The whole concept of cash for clunkers program seems a bit misguided, at least as encapsulated in this parody entitled "Billions of Dollars to Be Burned Under New 'Cash for Cash' Program": http://optoons.blogspot.com/ (August 4 entry)
8.4.2009 12:17am
Laurence Dale (mail):
The whole concept of cash for clunkers program seems a bit misguided, at least as encapsulated in this parody entitled "Billions of Dollars to Be Burned Under New 'Cash for Cash' Program": http://optoons.blogspot.com (August 4 entry)
8.4.2009 12:18am
Real American (mail):
the government is spending taxpayer money to help people buy cars. What a waste of money. What a waste of liberty. Bend over for the Union States of America.
8.4.2009 12:28am
BGates:
Sounds something like net wealth creation to me.

Is the word 'net' in there just for decoration?
8.4.2009 12:37am
Riley Still (mail):
@Vermando

"If you don't get that, ask yourself why WWII snapped us out of the Depression with such aplomb - we made a bunch of planes and tanks (think cars with guns) and sent them overseas to be destroyed. Yet, the economy boomed. It's the exact same principle."

It was a false boom. 12 million men were out of work. They were in the military. The only wealth they were producing was freedom.

Yes, civilians were fully employed. But they were producing stuff to be distroyed. Wages were low, and there was nothing to buy.

The only lasting wealth produced was technology, future productive capacity, and optimism.
8.4.2009 12:39am
Siskiyahoo:
Rogue: Of course, I did do the math and was just pointing out that your $3,000 in the first year was just a tad off, perhaps a little farther than a fact- oriented person would wish.

My actual experience is more like Ben's than yours: 1988 auto approaching 300,000 miles when I gave it to my daughter last year; not made by any company receiving bail out money; not made by an American manufacturer though I wish such cars had been; last I heard it was still getting 23 mpg. Turn in your Grand Prix. The question is whether you or the country will be better off as a result.
8.4.2009 12:43am
DiversityHire:

If you don't get that, ask yourself why WWII snapped us out of the Depression with such aplomb…


Don't give this congress any ideas… and props to W for his stimulatin' Iraq war.
8.4.2009 3:10am
guester (mail):
Correct me if I am wrong, but doesn't this simply replace brand and dealership "rebates' and other "discounts" with a government write-down? So the dealership essentially makes $4500 extra at the taxpayers' expense because the "discounts" come from Uncle Sam, not the mysterious "manager" in the back room. Typical of a chief executive with no real-world experience. I doubt if Obama or any of his cronies EVER sat in the little room negotiating a car deal. They were too busy going to urban meetings to commisserate about how whitey was ruining the world...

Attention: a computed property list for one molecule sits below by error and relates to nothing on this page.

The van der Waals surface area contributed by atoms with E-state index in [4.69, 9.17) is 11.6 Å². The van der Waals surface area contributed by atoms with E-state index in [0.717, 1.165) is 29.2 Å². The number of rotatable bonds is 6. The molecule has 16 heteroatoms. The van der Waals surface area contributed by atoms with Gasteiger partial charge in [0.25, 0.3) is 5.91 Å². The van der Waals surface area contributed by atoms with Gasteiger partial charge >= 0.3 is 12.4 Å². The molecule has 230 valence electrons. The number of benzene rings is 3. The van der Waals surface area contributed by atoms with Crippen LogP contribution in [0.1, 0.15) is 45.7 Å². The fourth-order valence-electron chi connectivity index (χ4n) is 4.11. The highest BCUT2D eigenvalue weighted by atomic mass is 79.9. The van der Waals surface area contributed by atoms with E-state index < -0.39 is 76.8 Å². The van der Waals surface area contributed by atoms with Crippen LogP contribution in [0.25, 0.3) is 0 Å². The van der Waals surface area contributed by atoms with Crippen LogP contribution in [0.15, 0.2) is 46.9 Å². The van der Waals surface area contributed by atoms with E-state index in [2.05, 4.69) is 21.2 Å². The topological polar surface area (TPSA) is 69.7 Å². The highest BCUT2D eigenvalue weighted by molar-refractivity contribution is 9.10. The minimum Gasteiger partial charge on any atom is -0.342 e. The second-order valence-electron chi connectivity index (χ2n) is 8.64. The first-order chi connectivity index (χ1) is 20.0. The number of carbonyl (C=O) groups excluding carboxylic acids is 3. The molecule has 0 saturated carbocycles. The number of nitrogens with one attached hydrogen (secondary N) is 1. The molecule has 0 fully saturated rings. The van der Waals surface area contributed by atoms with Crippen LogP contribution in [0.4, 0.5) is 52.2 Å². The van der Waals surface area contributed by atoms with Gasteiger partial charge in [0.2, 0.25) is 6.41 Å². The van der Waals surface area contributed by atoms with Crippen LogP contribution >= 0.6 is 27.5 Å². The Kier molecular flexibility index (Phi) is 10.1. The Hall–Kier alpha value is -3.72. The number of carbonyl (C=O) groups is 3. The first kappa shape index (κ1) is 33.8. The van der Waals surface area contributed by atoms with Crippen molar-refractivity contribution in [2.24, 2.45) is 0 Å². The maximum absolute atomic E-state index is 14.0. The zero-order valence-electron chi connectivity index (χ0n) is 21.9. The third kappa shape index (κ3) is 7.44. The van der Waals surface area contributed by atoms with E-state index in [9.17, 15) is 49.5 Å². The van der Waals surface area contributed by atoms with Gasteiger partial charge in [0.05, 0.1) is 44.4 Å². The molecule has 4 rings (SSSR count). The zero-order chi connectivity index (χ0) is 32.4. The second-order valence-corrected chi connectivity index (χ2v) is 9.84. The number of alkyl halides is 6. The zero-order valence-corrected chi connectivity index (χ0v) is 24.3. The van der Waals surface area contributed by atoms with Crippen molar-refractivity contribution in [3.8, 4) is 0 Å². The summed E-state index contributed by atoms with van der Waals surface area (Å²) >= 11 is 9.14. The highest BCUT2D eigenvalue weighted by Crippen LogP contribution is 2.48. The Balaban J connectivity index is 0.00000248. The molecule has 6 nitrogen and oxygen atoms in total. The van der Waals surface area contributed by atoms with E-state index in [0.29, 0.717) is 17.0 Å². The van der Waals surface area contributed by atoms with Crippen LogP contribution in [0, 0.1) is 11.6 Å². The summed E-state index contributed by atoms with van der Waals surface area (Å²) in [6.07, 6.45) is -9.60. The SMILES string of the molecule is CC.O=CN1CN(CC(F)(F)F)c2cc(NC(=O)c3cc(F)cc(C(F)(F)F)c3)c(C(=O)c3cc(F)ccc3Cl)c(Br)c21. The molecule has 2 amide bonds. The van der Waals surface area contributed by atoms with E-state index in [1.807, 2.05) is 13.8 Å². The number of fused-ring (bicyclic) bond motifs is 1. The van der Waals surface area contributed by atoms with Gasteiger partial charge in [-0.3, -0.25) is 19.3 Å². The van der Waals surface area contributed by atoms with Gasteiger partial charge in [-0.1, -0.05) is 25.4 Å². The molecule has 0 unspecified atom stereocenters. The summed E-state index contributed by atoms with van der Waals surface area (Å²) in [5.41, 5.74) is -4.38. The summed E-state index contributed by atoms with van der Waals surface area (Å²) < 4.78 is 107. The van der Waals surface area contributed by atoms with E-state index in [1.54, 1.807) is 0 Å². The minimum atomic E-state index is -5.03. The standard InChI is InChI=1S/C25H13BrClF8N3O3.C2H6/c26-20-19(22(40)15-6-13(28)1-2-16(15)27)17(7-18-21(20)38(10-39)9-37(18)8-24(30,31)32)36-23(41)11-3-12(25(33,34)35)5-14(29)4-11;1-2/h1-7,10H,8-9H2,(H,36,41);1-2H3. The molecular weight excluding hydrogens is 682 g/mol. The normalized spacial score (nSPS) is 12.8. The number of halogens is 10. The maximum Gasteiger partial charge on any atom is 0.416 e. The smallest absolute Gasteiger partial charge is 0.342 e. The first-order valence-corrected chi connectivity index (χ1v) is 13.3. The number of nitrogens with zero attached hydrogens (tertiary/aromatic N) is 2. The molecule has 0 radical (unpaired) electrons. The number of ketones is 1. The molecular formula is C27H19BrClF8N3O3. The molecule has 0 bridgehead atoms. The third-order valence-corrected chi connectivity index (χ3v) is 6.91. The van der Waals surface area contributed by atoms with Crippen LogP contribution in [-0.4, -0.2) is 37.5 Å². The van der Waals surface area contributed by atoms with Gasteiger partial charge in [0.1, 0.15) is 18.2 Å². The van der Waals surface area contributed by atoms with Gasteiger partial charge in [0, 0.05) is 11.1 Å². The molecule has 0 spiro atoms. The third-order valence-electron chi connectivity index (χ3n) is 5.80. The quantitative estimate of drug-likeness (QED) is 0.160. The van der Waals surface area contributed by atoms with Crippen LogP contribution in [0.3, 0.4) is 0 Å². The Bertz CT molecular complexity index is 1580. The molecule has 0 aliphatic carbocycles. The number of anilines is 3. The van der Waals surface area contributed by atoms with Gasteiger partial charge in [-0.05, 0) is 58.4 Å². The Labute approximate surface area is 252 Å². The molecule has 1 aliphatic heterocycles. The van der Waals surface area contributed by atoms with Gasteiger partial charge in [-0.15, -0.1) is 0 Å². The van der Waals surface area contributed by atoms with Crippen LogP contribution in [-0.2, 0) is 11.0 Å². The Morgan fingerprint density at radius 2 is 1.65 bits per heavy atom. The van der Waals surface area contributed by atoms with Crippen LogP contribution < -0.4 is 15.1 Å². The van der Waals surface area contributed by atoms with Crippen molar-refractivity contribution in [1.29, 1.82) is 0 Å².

8.4.2009 3:13am
NickM (mail) (www):
Subsidizing purchase of a product causes purchases of non-subsidized substitutes for that product to decrease.
In this case, the leading substitute for new cars is used cars - even ones with significantly better mileage than the used cars being sold under CfC. Since you're now decreasing demand for non-clunker used cars, you're going to decrease their market value. That's wealth destruction. It has to be calculated in when you seek to determine whether the program is engaging in net wealth creation.

Nick
8.4.2009 7:52am
Floridan:
DC: My father also never owned a new car in his life, and I just don't get this new car thing.

It's a good thing someone does [get this new car thing], otherwise you would be hard pressed to find a used car.
8.4.2009 8:23am
A.C.:
I would love to get a subsidy to trade in my '93 clunker for a new car. I'll have to do it soon anyway. Unfortunately, it gets a lot better than 18 mpg. Those of us who are cheap all the time, rather than just in a recession, lose out on this.

As for the new car thing, I like to buy new and drive until the car is ready to be junked. I'd rather have my own 5-year-old car than a stranger's 5-year-old car that I don't know anything about. At least I know I've done the maintenance.
8.4.2009 9:23am
MCM (mail):
Correct me if I am wrong, but doesn't this simply replace brand and dealership "rebates' and other "discounts" with a government write-down? So the dealership essentially makes $4500 extra at the taxpayers' expense because the "discounts" come from Uncle Sam, not the mysterious "manager" in the back room. Typical of a chief executive with no real-world experience. I doubt if Obama or any of his cronies EVER sat in the little room negotiating a car deal. They were too busy going to urban meetings to commisserate about how whitey was ruining the world...